Horse Training Tools - Side Reins
What Are Side Reins?
Side reins run from the bit to the girth or to a lunging surcingle. They are adjusted to the horse's level of training and are always designed with some give in them.
There are three kinds of side reins available. Elastic side reins are the mildest. Nylon or leather side reins with rubber stretch donuts are often seen. Plain side reins do not offer any give and should always be made of leather - I personally do not believe that side reins without stretch should be used.
What Are Side Reins For?
Side reins are primarily used to teach a young horse to give to contact. They provide a solid contact that the horse will learn to yield to - in theory. Personally, I hesitate to use them, although they are very popular. They also help teach a horse to stay straight.
However, side reins do not react to the horse's actions the way using ground lines (or reins) to a rider's hand do. The release only comes when the horse drops its nose. If a horse is greatly inclined to evade by throwing its head up and poking its nose, then some sessions in side reins might be a good idea.
Side reins are also used to keep a trained horse stable when a rider is being lunged.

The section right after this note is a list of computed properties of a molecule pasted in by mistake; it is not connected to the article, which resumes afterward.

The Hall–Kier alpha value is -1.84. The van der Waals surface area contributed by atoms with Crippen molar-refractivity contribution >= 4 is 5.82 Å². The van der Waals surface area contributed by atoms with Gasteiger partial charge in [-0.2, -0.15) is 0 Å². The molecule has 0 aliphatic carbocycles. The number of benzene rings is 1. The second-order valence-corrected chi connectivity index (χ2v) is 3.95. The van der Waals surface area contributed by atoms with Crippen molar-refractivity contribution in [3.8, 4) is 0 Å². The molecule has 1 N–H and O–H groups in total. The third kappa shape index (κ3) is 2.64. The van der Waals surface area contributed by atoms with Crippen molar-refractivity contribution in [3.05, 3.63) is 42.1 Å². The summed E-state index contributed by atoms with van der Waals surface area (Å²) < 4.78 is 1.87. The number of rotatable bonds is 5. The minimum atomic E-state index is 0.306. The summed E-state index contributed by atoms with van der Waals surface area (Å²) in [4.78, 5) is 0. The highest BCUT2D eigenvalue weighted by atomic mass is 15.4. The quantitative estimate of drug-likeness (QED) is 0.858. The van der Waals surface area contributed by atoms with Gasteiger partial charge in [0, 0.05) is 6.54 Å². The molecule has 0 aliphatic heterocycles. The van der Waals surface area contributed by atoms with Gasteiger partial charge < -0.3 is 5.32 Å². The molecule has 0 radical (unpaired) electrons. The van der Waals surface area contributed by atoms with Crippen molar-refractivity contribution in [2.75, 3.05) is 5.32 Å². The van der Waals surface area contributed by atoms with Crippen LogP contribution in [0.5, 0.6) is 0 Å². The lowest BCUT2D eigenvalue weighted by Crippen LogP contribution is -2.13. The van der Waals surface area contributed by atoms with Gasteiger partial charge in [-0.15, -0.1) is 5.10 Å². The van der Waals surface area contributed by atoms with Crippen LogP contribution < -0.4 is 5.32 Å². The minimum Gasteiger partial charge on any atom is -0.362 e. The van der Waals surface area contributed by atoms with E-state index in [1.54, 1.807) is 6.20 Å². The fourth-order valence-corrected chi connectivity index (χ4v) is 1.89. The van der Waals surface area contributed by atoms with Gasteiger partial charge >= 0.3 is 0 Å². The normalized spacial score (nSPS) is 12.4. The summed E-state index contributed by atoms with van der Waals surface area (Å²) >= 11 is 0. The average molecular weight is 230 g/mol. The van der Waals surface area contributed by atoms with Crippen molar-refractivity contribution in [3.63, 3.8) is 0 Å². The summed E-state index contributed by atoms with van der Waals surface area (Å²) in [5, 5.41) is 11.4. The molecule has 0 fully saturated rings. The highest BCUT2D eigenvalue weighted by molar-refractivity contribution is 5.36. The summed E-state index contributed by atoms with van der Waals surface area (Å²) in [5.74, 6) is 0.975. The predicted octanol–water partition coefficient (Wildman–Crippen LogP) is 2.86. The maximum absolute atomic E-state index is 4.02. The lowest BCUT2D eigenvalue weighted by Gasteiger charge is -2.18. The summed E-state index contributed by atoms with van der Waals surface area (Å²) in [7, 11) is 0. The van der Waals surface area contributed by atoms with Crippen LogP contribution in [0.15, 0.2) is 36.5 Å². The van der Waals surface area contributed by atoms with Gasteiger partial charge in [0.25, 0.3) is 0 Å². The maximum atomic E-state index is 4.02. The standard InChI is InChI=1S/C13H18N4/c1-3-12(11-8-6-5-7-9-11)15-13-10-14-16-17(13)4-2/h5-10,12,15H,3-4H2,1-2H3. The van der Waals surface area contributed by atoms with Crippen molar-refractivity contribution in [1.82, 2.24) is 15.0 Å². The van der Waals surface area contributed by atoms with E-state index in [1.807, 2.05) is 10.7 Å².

Side reins should only be used when lunging or doing ground work, and never for normal riding. Some people do use them to prevent a pony from grazing, but this is not correct...grass reins should be used instead. Side reins when doing normal ridden work are unsafe.
Disadvantages of Side Reins
Again, side reins give only when the horse ducks its nose. This might teach some horses to evade by dropping the nose behind the bit. It is hard to correct this behavior when on the ground.
Because side reins are 'fixed', a horse may learn to lean on them. This is especially the case if rigid leather side reins are used. Once this bad habit as developed it is hard to fix.
Side reins that are too tight will teach the horse to fix its head rather than work correctly in a frame. Side reins that are crooked may also teach the horse to be crooked instead of straight.
A horse in side reins does not have the freedom to stretch its head and neck out. Horses that are learning to work in a frame need to be able to do this periodically. Because of this, side reins should be used only for short periods.
Also, side reins should never be fixed between the horse's legs. This causes the bit to act incorrectly on the horse's mouth. Horses should never be left unattended wearing side reins as it is possible to get a hoof over them.